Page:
Saturday, July 2, 2011

Life Extinguisher.

Another FilmInk column,  this time on the death film genre.

As the exotic thrills of mondo movies became more familiar, and with the increasing availability of hardcore porn thanks to Deep Throat (Gerard Damiano, 1972) and its ilk, the seventies exploitation ‘documentary’ market was looking for new, cheap, cheap thrills. Enter the death film.

Sharing the salacious voyeurism of the mondo genre but focusing only on death (or, more often, gore), these films combined suitably gross-out stomach churning newsreel footage with staged recreations of grisly deaths. These sequences were woven together via a narrator who’s role, like that of his mondo predecessors, was to offer a commentary that would move from crass quasi-psychological insights to pseudo-moral tongue clicking and oblique supposedly existential observations on the nature of mortality.

The genre’s best known, and most successful movie, was Faces of Death (1978), directed by Conan Le Cilaire, the film is narrated by the brilliantly named Dr Francis B. Gross (actually actor Michael Carr). The good ‘doctor’ offers such quasi-homilies as, “Now it is time to witness the final moment, to discover the circle that forever repeats itself. The end of the beginning or the beginning of the end? I'll leave that decision to you”. Meanwhile the movie depicts everything from (faked) executions through to stock scenes of seals being culled, a woman jumping from a building and tourists eating monkey brains (faked again).

The film played the grindhouse circuit on 42nd street, but didn’t do much business with the jaded crowd, however international audiences, especially in Asia, flocked to see the movie. In 1980 Faces of Death made the top twenty highest grossing films of the year in Hong Kong, while legend has it that in Japan, where it was released as Junk, the film outgrossed Star Wars on some screens.  Despite being banned in many territories (although its fake gore effects are fairly average and the newsreel footage is often familiar) Faces of Death found its natural home on the emergent home video market. Boasting the tagline “banned in 46 countries” gore hungry snuff fixated adolescents flocked to rent the video, and, when the film was banned, nth generation copies often circulated amongst horror and shock cinema fans.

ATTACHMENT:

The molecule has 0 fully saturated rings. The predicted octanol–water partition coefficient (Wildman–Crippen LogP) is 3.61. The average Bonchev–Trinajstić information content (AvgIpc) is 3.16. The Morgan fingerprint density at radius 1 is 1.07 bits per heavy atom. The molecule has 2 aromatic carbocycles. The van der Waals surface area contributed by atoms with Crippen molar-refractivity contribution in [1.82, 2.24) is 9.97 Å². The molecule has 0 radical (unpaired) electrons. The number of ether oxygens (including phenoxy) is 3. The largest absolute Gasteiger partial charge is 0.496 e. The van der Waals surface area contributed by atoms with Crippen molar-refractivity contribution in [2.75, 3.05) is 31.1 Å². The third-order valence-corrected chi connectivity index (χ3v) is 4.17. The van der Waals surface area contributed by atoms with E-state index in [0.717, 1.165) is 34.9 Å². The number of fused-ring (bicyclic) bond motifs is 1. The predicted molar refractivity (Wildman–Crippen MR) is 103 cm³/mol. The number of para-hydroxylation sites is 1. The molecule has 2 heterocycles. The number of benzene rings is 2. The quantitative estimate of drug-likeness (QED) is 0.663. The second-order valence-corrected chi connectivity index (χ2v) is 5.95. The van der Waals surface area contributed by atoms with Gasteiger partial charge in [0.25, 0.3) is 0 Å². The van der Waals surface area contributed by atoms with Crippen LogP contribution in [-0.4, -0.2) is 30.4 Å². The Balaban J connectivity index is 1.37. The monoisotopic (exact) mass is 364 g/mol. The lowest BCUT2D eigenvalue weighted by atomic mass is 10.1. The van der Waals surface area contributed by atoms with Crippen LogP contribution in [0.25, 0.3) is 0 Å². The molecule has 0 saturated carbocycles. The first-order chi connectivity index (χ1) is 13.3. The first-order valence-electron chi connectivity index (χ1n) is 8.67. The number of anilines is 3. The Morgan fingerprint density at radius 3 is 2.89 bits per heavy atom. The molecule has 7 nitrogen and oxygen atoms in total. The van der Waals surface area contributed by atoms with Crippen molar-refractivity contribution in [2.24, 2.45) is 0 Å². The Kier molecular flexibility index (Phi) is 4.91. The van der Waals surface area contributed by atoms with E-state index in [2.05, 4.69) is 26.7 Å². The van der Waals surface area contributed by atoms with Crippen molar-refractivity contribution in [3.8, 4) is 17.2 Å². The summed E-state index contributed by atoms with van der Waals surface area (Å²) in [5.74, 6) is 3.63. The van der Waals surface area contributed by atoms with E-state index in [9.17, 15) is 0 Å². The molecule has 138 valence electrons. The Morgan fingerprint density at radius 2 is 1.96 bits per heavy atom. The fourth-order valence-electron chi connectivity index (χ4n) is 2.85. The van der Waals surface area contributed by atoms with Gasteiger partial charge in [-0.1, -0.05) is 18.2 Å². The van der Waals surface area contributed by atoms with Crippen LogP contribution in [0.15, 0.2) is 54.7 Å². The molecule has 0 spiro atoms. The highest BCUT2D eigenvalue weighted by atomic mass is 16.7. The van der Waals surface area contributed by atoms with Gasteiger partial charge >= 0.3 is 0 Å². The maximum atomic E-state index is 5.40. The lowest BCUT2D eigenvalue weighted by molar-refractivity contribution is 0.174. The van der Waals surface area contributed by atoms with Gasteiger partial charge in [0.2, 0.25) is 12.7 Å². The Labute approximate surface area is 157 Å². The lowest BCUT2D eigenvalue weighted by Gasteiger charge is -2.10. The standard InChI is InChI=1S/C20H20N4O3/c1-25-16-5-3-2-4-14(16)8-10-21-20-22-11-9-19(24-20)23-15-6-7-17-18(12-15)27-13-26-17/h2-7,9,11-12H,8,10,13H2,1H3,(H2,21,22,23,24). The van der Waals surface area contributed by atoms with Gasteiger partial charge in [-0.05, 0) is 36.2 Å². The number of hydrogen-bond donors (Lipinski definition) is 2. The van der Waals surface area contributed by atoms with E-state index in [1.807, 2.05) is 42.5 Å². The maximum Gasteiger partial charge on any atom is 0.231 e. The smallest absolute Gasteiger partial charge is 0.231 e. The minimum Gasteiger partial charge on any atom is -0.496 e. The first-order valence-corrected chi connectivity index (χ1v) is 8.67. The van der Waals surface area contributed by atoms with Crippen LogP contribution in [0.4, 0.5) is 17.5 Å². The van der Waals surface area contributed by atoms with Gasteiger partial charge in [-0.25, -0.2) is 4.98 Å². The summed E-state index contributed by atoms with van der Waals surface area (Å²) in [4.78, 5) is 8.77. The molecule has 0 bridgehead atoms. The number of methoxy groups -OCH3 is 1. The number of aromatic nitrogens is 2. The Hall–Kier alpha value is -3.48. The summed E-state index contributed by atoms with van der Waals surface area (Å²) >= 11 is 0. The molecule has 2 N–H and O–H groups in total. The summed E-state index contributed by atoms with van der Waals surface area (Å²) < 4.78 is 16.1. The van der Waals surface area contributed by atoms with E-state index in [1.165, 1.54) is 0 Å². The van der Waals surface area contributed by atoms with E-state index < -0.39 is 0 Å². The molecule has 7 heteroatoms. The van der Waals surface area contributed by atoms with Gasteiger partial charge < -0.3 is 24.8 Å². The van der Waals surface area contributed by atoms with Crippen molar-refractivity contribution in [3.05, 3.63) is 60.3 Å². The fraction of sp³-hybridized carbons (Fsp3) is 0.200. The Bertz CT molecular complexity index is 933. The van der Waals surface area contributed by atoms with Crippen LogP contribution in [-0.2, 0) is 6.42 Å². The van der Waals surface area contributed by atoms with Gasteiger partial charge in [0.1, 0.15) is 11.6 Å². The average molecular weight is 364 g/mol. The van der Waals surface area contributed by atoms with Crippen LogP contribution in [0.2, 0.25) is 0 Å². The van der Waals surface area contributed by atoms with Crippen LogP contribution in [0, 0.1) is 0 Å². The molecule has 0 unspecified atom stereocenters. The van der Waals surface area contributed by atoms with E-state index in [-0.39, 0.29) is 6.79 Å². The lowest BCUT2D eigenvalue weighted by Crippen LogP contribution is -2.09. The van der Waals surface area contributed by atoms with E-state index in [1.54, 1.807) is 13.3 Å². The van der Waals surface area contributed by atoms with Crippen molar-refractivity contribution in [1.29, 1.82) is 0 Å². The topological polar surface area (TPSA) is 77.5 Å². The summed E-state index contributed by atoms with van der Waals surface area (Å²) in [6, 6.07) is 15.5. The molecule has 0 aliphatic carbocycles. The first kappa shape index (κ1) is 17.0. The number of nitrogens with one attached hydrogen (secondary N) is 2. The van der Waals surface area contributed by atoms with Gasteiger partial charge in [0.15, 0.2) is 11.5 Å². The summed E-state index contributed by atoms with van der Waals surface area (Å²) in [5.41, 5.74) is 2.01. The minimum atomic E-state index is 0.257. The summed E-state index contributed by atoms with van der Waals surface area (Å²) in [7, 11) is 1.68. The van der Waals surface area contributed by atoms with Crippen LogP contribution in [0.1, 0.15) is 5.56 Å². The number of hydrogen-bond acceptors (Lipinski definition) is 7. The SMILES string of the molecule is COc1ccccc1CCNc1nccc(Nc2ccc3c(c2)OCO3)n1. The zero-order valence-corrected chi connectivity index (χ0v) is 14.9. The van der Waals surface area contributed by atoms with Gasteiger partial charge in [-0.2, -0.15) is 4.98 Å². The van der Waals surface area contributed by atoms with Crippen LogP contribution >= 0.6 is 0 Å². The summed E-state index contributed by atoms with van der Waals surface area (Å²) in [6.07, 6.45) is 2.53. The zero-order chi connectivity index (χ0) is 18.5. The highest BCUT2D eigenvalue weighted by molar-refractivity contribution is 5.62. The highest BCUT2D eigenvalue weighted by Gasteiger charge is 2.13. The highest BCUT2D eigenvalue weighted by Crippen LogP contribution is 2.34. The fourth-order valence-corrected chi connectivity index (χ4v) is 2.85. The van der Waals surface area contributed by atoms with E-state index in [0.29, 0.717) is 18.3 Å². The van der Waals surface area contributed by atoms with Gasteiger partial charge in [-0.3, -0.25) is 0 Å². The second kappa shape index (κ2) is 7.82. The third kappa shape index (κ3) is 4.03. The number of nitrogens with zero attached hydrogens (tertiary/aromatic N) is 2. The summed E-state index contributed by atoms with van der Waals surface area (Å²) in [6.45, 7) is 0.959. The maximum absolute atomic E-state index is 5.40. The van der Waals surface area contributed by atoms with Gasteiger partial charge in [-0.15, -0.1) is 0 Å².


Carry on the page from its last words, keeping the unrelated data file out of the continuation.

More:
The movie spawned six direct sequels and inspired various other films including Traces of Death (Brain Damage, 1993) and Faces of Gore (Todd Tjersland, 1999), both of which have also produced numerous sequels. With their simplistic, bluntly descriptive shock titles and we-dare-you style taglines (“banned” appearing to be the stock phrase) these films were ultimately, like most exploitation films, about marketing.

The growth of the Internet has meant that supposedly ‘shocking’ footage is far more readily available and circulated via email almost continually. Moreover, for anybody anxious to watch images of gore or death television offers numerous medical themed shows and the news is as ever filled with scenes of suffering. A somewhat strange subgenre of the mondo movie, the death film probably says more about the vagaries of video marketing in the '80s and salacious audiences than about death.

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